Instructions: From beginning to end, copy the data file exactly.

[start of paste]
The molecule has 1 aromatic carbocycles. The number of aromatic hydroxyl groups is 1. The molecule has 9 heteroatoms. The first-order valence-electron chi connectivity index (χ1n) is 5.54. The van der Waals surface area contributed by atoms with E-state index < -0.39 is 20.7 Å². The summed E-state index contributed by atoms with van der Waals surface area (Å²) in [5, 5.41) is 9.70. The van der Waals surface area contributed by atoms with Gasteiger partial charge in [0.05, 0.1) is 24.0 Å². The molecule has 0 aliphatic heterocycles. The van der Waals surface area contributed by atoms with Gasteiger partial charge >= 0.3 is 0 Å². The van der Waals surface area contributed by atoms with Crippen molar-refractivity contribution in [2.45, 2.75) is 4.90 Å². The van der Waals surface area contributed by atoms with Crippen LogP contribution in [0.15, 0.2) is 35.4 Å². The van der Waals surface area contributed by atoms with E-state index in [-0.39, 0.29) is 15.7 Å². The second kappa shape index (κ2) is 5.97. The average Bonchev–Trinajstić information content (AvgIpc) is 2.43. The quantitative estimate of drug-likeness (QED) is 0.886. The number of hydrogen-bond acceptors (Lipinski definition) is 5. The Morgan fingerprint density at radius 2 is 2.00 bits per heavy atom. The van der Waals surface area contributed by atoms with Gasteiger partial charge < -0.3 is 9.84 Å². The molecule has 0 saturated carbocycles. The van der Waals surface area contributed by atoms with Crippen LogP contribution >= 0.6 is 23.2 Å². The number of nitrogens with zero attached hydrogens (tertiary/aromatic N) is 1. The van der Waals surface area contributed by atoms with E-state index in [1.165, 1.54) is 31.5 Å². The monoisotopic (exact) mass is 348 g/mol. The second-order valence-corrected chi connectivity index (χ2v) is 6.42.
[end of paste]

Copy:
The molecule has 1 aromatic carbocycles. The number of aromatic hydroxyl groups is 1. The molecule has 9 heteroatoms. The first-order valence-electron chi connectivity index (χ1n) is 5.54. The van der Waals surface area contributed by atoms with E-state index < -0.39 is 20.7 Å². The summed E-state index contributed by atoms with van der Waals surface area (Å²) in [5, 5.41) is 9.70. The van der Waals surface area contributed by atoms with Gasteiger partial charge in [0.05, 0.1) is 24.0 Å². The molecule has 0 aliphatic heterocycles. The van der Waals surface area contributed by atoms with Gasteiger partial charge >= 0.3 is 0 Å². The van der Waals surface area contributed by atoms with Crippen molar-refractivity contribution in [2.45, 2.75) is 4.90 Å². The van der Waals surface area contributed by atoms with Crippen LogP contribution in [0.15, 0.2) is 35.4 Å². The van der Waals surface area contributed by atoms with E-state index in [-0.39, 0.29) is 15.7 Å². The second kappa shape index (κ2) is 5.97. The average Bonchev–Trinajstić information content (AvgIpc) is 2.43. The quantitative estimate of drug-likeness (QED) is 0.886. The number of hydrogen-bond acceptors (Lipinski definition) is 5. The Morgan fingerprint density at radius 2 is 2.00 bits per heavy atom. The van der Waals surface area contributed by atoms with Gasteiger partial charge < -0.3 is 9.84 Å². The molecule has 0 saturated carbocycles. The van der Waals surface area contributed by atoms with Crippen LogP contribution >= 0.6 is 23.2 Å². The number of nitrogens with zero attached hydrogens (tertiary/aromatic N) is 1. The van der Waals surface area contributed by atoms with E-state index in [1.165, 1.54) is 31.5 Å². The monoisotopic (exact) mass is 348 g/mol. The second-order valence-corrected chi connectivity index (χ2v) is 6.42.